Pregnancy can be one of the most exciting and joyous times of a parent’s life. But as the coronavirus spreads through all communities around the country, many fertility centers have paused their treatments, putting some patients’ pregnancy dreams on hold.
The American Society for Reproductive Medicine (ASRM) released new guidelines for fertility treatments in March. Many patients are wondering what the new guidelines mean and when it will be safe to begin treatment again.
We spoke with Jamil Mroueh, MD, OBGYN and Reproductive Endocrinologist at Rochester Regional Health about how the coronavirus is impacting fertility treatment, what measures Rochester Regional Health is taking, and whether his team is still seeing patients.
Q: Is COVID-19 dangerous for fertility treatment patients?
As soon as the COVID-19 outbreak began, we looked at the virus’s influence on both baby and mother. Unfortunately, we still don’t have a definitive answer to whether COVID-19 is any more dangerous for patients in fertility treatment than the general population.
However, we do know that the virus presents dangers to all age groups and demographics, which is why we are taking extra precautions with our patients.
Q: What has the ASRM recommended?
The ASRM has recommended that fertility clinics stop treatments unless the patient is already in treatment or for patients who cannot afford to wait for treatment, like a patient with cancer who wants to freeze eggs or sperm before starting chemotherapy.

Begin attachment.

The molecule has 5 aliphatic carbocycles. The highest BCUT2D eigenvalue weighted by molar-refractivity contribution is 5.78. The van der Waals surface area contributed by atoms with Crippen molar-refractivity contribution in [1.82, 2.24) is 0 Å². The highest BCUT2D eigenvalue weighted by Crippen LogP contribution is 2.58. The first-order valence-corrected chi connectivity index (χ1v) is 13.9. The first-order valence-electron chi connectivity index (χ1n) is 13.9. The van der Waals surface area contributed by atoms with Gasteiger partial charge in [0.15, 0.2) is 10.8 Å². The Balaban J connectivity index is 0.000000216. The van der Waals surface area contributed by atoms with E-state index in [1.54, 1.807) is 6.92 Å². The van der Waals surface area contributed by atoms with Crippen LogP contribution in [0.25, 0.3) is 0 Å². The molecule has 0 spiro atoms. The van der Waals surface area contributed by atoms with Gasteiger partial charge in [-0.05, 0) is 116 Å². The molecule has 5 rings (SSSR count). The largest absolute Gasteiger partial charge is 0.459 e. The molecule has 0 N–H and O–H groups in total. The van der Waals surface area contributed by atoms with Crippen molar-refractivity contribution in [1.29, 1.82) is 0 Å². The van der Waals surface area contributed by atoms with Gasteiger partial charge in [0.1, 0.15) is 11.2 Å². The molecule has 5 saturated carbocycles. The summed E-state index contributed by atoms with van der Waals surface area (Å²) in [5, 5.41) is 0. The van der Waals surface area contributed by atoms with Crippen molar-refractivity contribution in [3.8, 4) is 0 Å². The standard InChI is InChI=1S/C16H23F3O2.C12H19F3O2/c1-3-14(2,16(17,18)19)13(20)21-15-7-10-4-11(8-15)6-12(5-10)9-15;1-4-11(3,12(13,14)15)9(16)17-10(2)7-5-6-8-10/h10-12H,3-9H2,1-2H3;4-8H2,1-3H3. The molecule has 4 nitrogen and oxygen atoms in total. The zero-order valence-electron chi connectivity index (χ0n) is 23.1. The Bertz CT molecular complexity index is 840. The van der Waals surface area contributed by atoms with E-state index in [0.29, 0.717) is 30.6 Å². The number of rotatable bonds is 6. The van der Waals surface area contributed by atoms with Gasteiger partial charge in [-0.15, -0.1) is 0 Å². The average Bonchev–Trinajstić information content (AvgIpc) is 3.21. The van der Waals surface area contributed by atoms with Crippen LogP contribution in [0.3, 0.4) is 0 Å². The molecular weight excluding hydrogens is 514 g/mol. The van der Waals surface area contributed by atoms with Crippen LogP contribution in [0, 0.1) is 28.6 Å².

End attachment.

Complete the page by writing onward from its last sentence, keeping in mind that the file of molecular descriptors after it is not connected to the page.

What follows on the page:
We have a limited number of those patients, which means the majority of our fertility patients have had their treatments put on pause until it is recommended to continue.
Q: What extra precautions are you taking?
We are currently only seeing patients who fit the criteria of either having a serious underlying health condition or are of advanced age, or those who are aware of the risks involved and would still like to go ahead with treatment.
Q: Why are you being extra cautious?
We do not know the effects of the coronavirus on a developing embryo and are concerned about developmental abnormalities. For instance, we know that chickenpox in pregnant mothers can cause skin scarring, and eye, brain, limb and gastrointestinal abnormalities.
When the H1N1 virus spread in 2009, it attacked pregnant women at a fast rate. 12% of pregnancy-related deaths were attributed to H1N1.
Since we don’t currently know the impact that the coronavirus has on unborn babies, it’s imperative to the health and safety of both baby and mother that we take extra precautions.
We are putting the safety of our patients first by pausing non-essential treatment.
Q: Will pausing treatment impact a patient’s chances of getting pregnant?
For patients under the age of 35 with no underlying health conditions, pausing treatment for up to three months will not greatly reduce the chance of getting pregnant.
Q: What is your opinion of the guidelines?
It’s a sad and unfortunate situation. We, as doctors, want to help our patients become pregnant and welcome a baby into their world. The joy it brings them is the reason why we do what we do. But the guidelines are set up to protect baby and mother.
I understand that it can be frustrating for some patients, but it’s the best way to ensure their safety. And when the guidelines are lifted, we will be able to continue treatment from where we left off.
Q: For those not in treatment, is it currently safe to try and conceive?
There have not been any recommendations against trying to conceive during the COVID-19 outbreak, but it’s a good idea to check with your OBGYN.
We approach infertility treatment not just with an understanding of the science, but also with compassion for what you are experiencing.Women's Health
Learn what groups of people should wait before getting the COVID-19 vaccine, according to Drs. Shahzad Mustafa and Nadia Kousar.
The new coronavirus strain, B.1.1.7, has appeared in various states throughout the U.S. Here's what our doctors know.
Dr. Beth Orlowski explains when it's likely that kids will get access to the COVID-19 vaccine.